A fine balance between painting and sculpture — parallel to that between art and a political career in his life — is found in a show of work by Enoch Kelly Haney. The “Touching the Past” exhibit of paintings, prints and sculpture by the Seminole and Creek artist is on view at the Gaylord-Pickens Oklahoma Heritage Museum.
Haney is the creator of “The Guardian” figure atop the dome of the Capitol, where he served as a state representative from 1980 to 1986, and as a state senator from 1986 to 2002.
A kneeling tribal elder, armed only with a feathered rattle, doesn't seem afraid of a serpent on a log as he teaches a boy about “Seminole Snake Medicine” in a deft acrylic painting on paper or mat board.
A ghostly newborn baby appears in the blue smoke of a log fire in front of a corn row, as three Indian men participate in a “New Life, Corn Ceremony,” in a well-handled tempera on mat board work.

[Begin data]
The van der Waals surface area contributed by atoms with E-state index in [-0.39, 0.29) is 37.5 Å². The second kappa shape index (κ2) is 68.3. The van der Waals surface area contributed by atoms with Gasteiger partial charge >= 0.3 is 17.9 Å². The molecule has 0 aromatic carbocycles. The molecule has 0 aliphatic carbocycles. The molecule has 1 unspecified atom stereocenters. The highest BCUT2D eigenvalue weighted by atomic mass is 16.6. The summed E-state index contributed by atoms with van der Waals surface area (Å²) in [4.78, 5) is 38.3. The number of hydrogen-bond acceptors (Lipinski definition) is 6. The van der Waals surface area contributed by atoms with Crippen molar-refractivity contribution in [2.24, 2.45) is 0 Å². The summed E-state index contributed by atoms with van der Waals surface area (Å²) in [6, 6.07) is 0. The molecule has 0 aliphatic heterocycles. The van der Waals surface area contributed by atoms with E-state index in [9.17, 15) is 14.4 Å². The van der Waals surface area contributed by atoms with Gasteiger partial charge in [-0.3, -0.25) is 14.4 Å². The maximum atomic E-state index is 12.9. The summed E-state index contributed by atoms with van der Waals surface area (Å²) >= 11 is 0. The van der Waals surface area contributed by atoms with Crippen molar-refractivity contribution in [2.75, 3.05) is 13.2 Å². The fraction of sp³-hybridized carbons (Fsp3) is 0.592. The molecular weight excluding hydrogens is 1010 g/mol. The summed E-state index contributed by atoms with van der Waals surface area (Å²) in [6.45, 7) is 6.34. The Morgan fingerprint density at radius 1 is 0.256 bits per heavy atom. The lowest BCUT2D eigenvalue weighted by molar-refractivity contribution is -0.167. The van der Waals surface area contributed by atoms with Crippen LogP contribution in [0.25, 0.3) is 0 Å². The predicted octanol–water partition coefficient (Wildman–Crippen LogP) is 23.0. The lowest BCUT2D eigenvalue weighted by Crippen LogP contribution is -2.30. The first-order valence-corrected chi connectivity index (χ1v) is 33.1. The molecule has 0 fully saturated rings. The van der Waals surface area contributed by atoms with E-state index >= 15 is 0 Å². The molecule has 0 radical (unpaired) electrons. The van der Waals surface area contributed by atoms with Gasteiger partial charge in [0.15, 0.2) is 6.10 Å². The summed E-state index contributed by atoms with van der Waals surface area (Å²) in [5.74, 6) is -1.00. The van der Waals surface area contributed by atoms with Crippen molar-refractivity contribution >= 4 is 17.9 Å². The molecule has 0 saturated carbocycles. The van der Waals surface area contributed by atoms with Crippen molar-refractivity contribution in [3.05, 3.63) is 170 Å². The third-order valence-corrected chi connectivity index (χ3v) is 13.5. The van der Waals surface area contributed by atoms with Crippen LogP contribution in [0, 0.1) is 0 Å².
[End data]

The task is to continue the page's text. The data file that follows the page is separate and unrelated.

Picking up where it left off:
Realistic, yet mythically evocative, are acrylics of an owl spirit being literally released from a dying man's body, and of a man with a snake tail, cradled in another's arms, called “Legend of the Snake Clan.”
A stark white background gives a more modern feel to Haney's hand tinted lithograph of a “Sac and Fox Warrior,” seen in profile, with feathers in his hair and a red hand print on his face.
Even more modern and austere is “Preparing for the Dance,” an acrylic in which beaded moccasins, beadwork and a single feather are displayed in front of blocks of color, divided into sky and earth tones.
Rich, deep hues add to the impact of a five-color lithograph, with colored pencil and acrylic paint, of a “Night Warrior,” protected by a shield with a buffalo image. Colorful, too, as well as more freely handled, and almost expressionistic, are his acrylics of a warrior on horseback, “Fighting Back,” and of a red, turquoise, green and purple “Buffalo at Dusk.”
A bald eagle in flight, in front of the sky and an American flag, becomes emblematic of “Democracy” and “Freedom” in two acrylics, and the same bird symbolizes a “search for leadership” in a third.